This is still an expression and might therefore not pass validation, so an even better approach would be

 void(condition && x = true);

The last one will pass validation.

But then again, if the expected value is a boolean, just use the result of the condition expression itself

var x = (condition); // var x = (foo == "bar");


In relation to your sample, this is probably more appropriate:

defaults.slideshowWidth = defaults.slideshowWidth || obj.find('img').width()+'px';
  • 8
    brilliant SO, not allowing edit to correct i/else typo as it's not enough characters.
    – dewd
    Apr 13, 2015 at 9:31
  • 1
    void(condition && x = true) - this looks great but seem to throw "invalid assignment left-hand side" error Sep 30, 2015 at 9:51
  • 7
    However, this is not intuitive to read, especially for developers not used to this style. You could just as easily and more readably write this as: if (condition) { x=true; }
    – diamondsea
    Mar 6, 2016 at 4:40
  • 3
    Could you elaborate on why precisely a conditional ternary operator should only be used when its resulting value is assigned to your variable? I refer to point one of your list. The intention is understandable, but I would like to know if there is a specific reason not to use the ternary operator when the returned value is unused, such as performance, safety or something else. Jan 3, 2018 at 14:09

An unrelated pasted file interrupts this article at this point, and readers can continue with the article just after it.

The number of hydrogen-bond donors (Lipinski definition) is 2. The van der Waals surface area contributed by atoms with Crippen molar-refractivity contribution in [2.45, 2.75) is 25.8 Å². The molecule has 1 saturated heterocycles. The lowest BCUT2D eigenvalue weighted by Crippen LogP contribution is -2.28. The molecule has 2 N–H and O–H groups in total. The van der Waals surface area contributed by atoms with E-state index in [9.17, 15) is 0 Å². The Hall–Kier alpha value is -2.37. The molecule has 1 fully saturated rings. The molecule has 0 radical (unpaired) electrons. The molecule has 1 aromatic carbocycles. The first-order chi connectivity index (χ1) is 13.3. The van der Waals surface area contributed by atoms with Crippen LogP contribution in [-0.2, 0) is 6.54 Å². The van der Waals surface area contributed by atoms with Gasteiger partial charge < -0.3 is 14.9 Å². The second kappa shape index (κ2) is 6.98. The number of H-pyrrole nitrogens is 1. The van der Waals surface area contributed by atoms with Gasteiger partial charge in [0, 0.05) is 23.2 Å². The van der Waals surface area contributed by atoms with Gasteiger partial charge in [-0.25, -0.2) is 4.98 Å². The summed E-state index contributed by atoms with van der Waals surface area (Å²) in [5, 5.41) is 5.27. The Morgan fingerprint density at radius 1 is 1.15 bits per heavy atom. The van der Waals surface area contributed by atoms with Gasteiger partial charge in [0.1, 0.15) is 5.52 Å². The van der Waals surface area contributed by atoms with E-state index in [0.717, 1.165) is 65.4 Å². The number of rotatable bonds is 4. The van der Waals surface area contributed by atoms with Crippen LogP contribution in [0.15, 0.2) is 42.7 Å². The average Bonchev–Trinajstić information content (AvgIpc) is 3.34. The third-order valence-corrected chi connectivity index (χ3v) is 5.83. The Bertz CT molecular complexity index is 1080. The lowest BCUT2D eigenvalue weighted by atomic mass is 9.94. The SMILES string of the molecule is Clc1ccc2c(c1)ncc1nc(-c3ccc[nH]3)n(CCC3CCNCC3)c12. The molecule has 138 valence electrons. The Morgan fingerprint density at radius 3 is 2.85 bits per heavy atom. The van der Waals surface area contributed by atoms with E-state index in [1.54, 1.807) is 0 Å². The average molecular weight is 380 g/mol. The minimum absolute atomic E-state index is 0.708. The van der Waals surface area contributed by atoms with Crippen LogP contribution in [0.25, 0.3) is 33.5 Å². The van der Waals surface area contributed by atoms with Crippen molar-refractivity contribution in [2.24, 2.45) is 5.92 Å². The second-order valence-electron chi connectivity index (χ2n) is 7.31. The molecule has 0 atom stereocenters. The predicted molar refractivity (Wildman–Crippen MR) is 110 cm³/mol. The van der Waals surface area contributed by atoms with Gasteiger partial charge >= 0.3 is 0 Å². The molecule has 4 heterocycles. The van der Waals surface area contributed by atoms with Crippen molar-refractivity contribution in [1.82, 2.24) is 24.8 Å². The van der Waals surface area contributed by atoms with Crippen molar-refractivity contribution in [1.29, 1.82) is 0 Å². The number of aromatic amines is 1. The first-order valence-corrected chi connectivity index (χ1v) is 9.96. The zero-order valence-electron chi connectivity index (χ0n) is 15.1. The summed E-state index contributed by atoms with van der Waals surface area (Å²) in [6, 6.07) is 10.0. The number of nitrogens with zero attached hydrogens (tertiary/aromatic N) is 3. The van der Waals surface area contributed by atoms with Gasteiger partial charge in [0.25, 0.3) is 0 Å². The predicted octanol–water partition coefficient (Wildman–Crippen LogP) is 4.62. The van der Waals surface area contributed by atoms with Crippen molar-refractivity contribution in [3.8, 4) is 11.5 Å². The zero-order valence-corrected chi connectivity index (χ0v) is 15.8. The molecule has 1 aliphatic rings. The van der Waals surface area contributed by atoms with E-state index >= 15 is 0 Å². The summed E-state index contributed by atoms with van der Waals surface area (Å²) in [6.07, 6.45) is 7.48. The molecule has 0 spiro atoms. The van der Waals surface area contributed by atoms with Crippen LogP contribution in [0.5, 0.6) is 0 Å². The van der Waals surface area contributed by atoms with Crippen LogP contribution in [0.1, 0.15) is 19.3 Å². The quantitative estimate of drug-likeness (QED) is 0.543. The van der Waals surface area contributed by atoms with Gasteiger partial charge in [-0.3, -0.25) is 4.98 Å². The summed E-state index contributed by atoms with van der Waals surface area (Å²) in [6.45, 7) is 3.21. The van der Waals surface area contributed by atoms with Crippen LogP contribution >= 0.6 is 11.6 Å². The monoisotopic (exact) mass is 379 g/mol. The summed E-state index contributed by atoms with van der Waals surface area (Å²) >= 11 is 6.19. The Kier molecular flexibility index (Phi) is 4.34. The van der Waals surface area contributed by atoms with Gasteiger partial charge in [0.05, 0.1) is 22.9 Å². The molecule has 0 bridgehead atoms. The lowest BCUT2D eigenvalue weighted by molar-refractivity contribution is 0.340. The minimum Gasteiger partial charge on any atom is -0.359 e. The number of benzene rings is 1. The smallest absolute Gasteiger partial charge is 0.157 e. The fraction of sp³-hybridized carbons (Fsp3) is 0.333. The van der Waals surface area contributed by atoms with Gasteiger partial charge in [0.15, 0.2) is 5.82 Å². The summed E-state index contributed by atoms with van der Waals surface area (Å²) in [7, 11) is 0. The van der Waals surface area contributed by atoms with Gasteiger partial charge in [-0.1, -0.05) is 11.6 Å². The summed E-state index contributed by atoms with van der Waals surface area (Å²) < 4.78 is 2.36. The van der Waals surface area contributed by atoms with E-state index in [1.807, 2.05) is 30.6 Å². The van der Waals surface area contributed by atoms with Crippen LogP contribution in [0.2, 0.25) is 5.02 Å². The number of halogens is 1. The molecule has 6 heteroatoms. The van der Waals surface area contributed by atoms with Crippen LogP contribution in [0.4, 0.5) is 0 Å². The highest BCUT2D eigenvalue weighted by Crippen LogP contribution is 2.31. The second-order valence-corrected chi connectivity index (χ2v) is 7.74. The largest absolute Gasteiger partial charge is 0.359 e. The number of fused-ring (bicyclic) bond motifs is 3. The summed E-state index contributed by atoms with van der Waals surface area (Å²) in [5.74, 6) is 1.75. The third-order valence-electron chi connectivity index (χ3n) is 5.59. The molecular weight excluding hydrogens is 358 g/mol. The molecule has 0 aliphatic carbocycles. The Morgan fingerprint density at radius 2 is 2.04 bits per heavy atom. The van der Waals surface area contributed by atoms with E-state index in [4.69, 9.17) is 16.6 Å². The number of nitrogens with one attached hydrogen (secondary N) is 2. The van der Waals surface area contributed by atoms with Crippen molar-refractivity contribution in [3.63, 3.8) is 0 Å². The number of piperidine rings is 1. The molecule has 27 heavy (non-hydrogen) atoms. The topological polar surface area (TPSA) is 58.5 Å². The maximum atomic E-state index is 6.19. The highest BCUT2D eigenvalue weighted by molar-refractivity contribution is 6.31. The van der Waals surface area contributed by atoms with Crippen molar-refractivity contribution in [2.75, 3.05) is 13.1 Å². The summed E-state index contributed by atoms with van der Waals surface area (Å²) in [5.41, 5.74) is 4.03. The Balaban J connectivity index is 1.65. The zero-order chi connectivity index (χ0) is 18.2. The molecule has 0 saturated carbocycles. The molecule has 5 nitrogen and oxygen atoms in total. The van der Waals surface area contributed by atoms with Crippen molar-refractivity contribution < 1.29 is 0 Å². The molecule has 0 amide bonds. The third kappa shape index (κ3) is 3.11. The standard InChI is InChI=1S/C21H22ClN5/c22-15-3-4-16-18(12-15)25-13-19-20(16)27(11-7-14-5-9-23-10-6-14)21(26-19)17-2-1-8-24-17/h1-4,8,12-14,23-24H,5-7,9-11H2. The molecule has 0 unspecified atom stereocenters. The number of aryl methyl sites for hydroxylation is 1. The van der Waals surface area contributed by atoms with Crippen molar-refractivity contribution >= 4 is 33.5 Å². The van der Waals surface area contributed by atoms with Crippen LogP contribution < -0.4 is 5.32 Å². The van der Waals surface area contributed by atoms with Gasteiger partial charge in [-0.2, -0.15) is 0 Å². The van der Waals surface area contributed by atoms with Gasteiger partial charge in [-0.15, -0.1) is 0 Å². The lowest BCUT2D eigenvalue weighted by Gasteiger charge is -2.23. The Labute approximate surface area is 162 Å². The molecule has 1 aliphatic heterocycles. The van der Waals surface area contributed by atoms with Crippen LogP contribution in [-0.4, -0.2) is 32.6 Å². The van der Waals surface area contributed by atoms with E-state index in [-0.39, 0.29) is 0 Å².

• 6
    Could you explain what do you mean by "might not pass validation"? I don't understand why one should wrap the expression in void(). thanks.
    – gilad905
    Feb 2, 2018 at 11:19

No, it needs three operands. That's why they're called ternary operators.

However, for what you have as your example, you can do this:

if(condition) x = true;

Although it's safer to have braces if you need to add more than one statement in the future:

if(condition) { x = true; }

Edit: Now that you mention the actual code in which your question applies to:

    { defaults.slideshowWidth = obj.find('img').width()+'px'; }
  • 1
    You can, but you shouldn't. Atleast not without curly brackets around it - it's very errorprone.
    – Konerak
    May 28, 2010 at 21:54
  • 1
    is that true? I understood the main reason for requiring curlies is because they make jslint's life easier.
    – Cheeso
    May 28, 2010 at 21:56
  • 1